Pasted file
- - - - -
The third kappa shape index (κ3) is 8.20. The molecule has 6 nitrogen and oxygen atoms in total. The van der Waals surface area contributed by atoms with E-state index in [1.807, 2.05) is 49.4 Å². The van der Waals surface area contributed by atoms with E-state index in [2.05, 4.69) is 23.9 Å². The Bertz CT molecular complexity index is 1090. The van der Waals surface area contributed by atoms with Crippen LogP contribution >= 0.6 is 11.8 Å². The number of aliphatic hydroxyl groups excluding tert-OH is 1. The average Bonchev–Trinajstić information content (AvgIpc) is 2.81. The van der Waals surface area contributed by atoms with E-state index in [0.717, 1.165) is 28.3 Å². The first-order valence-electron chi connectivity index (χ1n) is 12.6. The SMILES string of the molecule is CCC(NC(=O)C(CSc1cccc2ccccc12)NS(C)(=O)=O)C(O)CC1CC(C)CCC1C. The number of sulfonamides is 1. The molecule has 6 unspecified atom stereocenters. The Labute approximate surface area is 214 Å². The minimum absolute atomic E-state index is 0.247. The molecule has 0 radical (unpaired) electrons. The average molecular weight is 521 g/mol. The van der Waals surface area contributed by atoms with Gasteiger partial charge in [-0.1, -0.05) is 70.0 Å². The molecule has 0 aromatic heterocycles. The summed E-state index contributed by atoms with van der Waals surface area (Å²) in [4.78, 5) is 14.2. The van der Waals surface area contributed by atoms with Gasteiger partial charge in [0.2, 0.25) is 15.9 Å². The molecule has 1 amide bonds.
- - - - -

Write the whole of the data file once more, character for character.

The third kappa shape index (κ3) is 8.20. The molecule has 6 nitrogen and oxygen atoms in total. The van der Waals surface area contributed by atoms with E-state index in [1.807, 2.05) is 49.4 Å². The van der Waals surface area contributed by atoms with E-state index in [2.05, 4.69) is 23.9 Å². The Bertz CT molecular complexity index is 1090. The van der Waals surface area contributed by atoms with Crippen LogP contribution >= 0.6 is 11.8 Å². The number of aliphatic hydroxyl groups excluding tert-OH is 1. The average Bonchev–Trinajstić information content (AvgIpc) is 2.81. The van der Waals surface area contributed by atoms with E-state index in [0.717, 1.165) is 28.3 Å². The first-order valence-electron chi connectivity index (χ1n) is 12.6. The SMILES string of the molecule is CCC(NC(=O)C(CSc1cccc2ccccc12)NS(C)(=O)=O)C(O)CC1CC(C)CCC1C. The number of sulfonamides is 1. The molecule has 6 unspecified atom stereocenters. The Labute approximate surface area is 214 Å². The minimum absolute atomic E-state index is 0.247. The molecule has 0 radical (unpaired) electrons. The average molecular weight is 521 g/mol. The van der Waals surface area contributed by atoms with Gasteiger partial charge in [-0.1, -0.05) is 70.0 Å². The molecule has 0 aromatic heterocycles. The summed E-state index contributed by atoms with van der Waals surface area (Å²) in [4.78, 5) is 14.2. The van der Waals surface area contributed by atoms with Gasteiger partial charge in [0.2, 0.25) is 15.9 Å². The molecule has 1 amide bonds.